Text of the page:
RATIONALE. Neuromuscular blocking agents (NMBA) are used in patients with moderate to severe acute respiratory distress syndrome. NMBA have also been used in COVID-19 patients who required mechanical ventilation (MV), but their benefit-to-risk ratio remains uncertain.METHODS. We investigated the effects associated with the use of NMBA in COVID-19 patients who required MV from January 1, 2020 to October 31, 2020 in 153 hospitals across 6 continents, comprising the COVID-19 Critical Care Consortium. Cox proportional hazards analysis was conducted to study the impact of NMBA on 28-day intensive care unit (ICU) mortality. Hospital/ICU lengths of stay were appraised. We performed a propensity score (PS) matching analysis to control confounding factors.RESULTS. 1227 patients were eligible for analysis, among those 598 (48.7%) received NMBA for 2 days or longer, with a median time from ICU admission to commencement of NMBA therapy of 0 day (IQR 0-1 days). The median duration of NMBA therapy was 2 days (N=789, IQR 1-5). In comparison with standard of care, treatment with NMBA was more frequent in obese (31% vs. 39%, P = 0.03) and diabetic patients (2% vs. 8%, P <0.01) and less frequent in patients with hypertension (52% vs. 46%, P =0.04) or cardiac diseases (21% vs. 14%, P =0.003). Upon commencement of MV, patients who underwent NMBA therapy vs those who did not presented a PaO2/FiO2 of 136.1±69.2 vs. 162.7 ±125.8 (p<0.01), required more often ECMO (10% vs 5.2%, p <0.01) and prone position (25.1% vs 6.2%, p <0.01). Unadjusted 28-day all-cause mortality was similar (58.2% vs. 62.4%, P =0.134) between patients without or with NMBA therapy, respectively, but length of MV (3 days [2-5] vs. 6 [3-12] P <0.01) and ICU stay (8 days [4-14] vs. 13 [7-19] P <0.01) were prolonged. After PS matching, NMBA therapy was strongly associated with 28-day ICU mortality (adjusted HR 3.18, 95% CI 2.65-3.81, P <0.01). CONCLUSION. Use of NMBA in COVID-19 patients requiring MV is associated with increased 28-day mortality, delayed discontinuation of MV and prolonged ICU stay.

9.
American Journal of Respiratory and Critical Care Medicine ; 203(9), 2021.
Article in English | EMBASE | ID: covidwho-1277033

ABSTRACT

Rationale: Patients with COVID-19 commonly develop severe hypoxemic respiratory failure and require invasive mechanical ventilation (MV). The disease burden and predictors of mortality in this population remain uncertain. Methods: Prospective observational cohort study from 139 intensive care units of the international COVID-19 Critical Care Consortium. Patients enrolled from January 14th through November 31st 2020 were included in the analysis. Patient's characteristics and clinical data were assessed. Multivariable Cox proportional hazards analysis was conducted to identify indipendent predictors of mortality within 28 days from commencement of MV. Results: 1578 patients on MV were included into the analysis. Mean±SD age was 59 years±13 and patients were predominantly males (66%). 542 Patients (34.4%) died within 28 days from commencement of MV. Nonsurvivors were slightly older (mean age±SD 62±13 vs. 59±13) and presented more frequently hypertension, chronic cardiac disease and diabetes. Median (IQR) PaO2/FiO2 upon commencement of MV was 96 (68-135) and 111 (81-173) in patients who did not survive vs. survivors, respectively (p=0.04). ECMO (13% vs 25%, p<0.01), inhaled nitric oxide (11% vs 15%, p=0.02) and recruitment manoeauvres (26% vs 31%, p<0.01) were used less frequently in patients who did not survive. Independent risk factors associated with 28-day mortality included age older than 70 years (hazard ratio [HR], 2.83;95% CI, 1.32-6.07), higher creatinine levels upon ICU admission (HR, 1.20;95% CI, 1.03-1.40), and lower pH within 24h from commencement of MV (HR, 0.12;95% CI, 0.02-0.62), while a shorter period (day) from early symptoms to hospitalisation reduced mortality risks (HR, 0.96;95% CI, 0.93-0.99). Conclusions: Our findings from a large international cohort of critically-ill COVID-19 patients on mechanical ventilation emphasises that elderly patients, not promptly admitted to the hospital, and who present higher creatinine levels and acidosis are at higher risk of mortality.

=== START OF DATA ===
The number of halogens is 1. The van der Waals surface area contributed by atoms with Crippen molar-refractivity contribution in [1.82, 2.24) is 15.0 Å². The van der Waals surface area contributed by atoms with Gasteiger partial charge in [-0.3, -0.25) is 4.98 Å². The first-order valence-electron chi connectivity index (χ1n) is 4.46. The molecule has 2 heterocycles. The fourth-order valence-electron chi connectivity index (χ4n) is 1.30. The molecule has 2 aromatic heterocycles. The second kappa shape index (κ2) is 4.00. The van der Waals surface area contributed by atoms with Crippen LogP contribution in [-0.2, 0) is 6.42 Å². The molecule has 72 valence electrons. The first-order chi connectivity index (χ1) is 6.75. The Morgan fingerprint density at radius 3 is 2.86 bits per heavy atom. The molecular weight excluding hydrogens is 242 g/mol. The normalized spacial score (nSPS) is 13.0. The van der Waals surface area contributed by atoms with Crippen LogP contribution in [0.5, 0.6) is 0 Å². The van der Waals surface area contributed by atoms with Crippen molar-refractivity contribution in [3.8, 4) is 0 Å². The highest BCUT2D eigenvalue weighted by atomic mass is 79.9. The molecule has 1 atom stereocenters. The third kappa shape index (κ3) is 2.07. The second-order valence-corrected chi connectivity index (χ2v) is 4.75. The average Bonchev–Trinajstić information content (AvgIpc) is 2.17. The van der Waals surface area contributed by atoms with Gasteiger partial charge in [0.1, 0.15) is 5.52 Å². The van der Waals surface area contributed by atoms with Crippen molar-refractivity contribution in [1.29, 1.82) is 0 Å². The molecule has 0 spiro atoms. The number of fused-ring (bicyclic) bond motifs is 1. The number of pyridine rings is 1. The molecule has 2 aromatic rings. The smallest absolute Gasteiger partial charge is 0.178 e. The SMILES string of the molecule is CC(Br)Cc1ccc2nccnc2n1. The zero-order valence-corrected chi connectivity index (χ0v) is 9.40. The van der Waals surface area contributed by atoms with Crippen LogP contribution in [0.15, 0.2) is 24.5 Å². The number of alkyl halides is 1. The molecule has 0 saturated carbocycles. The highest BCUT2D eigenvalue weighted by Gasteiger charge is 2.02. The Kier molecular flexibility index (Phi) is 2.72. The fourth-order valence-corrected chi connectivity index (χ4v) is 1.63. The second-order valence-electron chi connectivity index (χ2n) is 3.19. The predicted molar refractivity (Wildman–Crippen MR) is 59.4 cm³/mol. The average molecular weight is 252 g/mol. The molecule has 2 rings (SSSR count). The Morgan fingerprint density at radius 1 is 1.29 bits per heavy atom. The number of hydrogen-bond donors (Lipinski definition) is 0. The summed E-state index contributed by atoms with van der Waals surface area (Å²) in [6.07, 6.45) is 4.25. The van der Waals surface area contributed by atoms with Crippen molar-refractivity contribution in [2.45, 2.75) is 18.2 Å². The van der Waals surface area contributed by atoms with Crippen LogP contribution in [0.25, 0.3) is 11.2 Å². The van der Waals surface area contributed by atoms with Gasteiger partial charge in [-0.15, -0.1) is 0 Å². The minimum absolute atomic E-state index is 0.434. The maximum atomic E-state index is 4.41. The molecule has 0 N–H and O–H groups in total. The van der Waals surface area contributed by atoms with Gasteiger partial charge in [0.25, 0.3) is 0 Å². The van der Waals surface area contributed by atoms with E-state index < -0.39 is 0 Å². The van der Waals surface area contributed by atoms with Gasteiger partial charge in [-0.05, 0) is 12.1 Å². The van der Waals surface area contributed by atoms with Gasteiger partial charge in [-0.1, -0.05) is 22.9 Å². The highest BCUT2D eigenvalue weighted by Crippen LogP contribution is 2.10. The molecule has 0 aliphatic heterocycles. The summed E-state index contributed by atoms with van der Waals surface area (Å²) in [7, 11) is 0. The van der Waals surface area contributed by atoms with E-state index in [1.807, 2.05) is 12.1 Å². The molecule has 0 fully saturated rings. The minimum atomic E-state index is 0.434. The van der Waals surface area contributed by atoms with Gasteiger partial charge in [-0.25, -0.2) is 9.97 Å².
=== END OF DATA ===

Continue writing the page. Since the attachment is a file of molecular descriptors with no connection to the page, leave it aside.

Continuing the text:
10.
Perfusion ; 36(1 SUPPL):26, 2021.
Article in English | EMBASE | ID: covidwho-1264079

ABSTRACT

Objective: Prone positioning for severe acute respiratory distress syndrome (ARDS) is associated with improved outcome. It is unclear whether prone positioning during Venovenous extracorporeal membrane oxygenation (VV ECMO) has survival benefit. The study investigated the impact of prone positioning on survival during VV ECMO support for COVID-19 acute respiratory failure. Methods: An observational analysis of VV ECMO patients using the COVID-19 Critical Care Consortium (COVID Critical) international registry. We used a multi-state survival model to compare the outcomes of patients treated with or without prone positioning during ECMO. Results: There were 213 COVID-19 patients at 67 participating institutions who were supported with VV ECMO from February 19, 2020, to October 31, 2020. Proning was used in 160 patients (75%) before initiation of ECMO and in 67 patients (31%) during ECMO. Prone positioning during ECMO support was associated with reduced mortality (hazard ratio 0.33, 95% CI, 0.15 to 0.73). Conclusions: Our study highlights that prone-positioning during VV ECMO support for refractory COVID- 19-related ARDS is associated with reduced mortality. Given our observational study design, a randomized controlled trial of prone positioning on VV ECMO is needed to confirm these findings.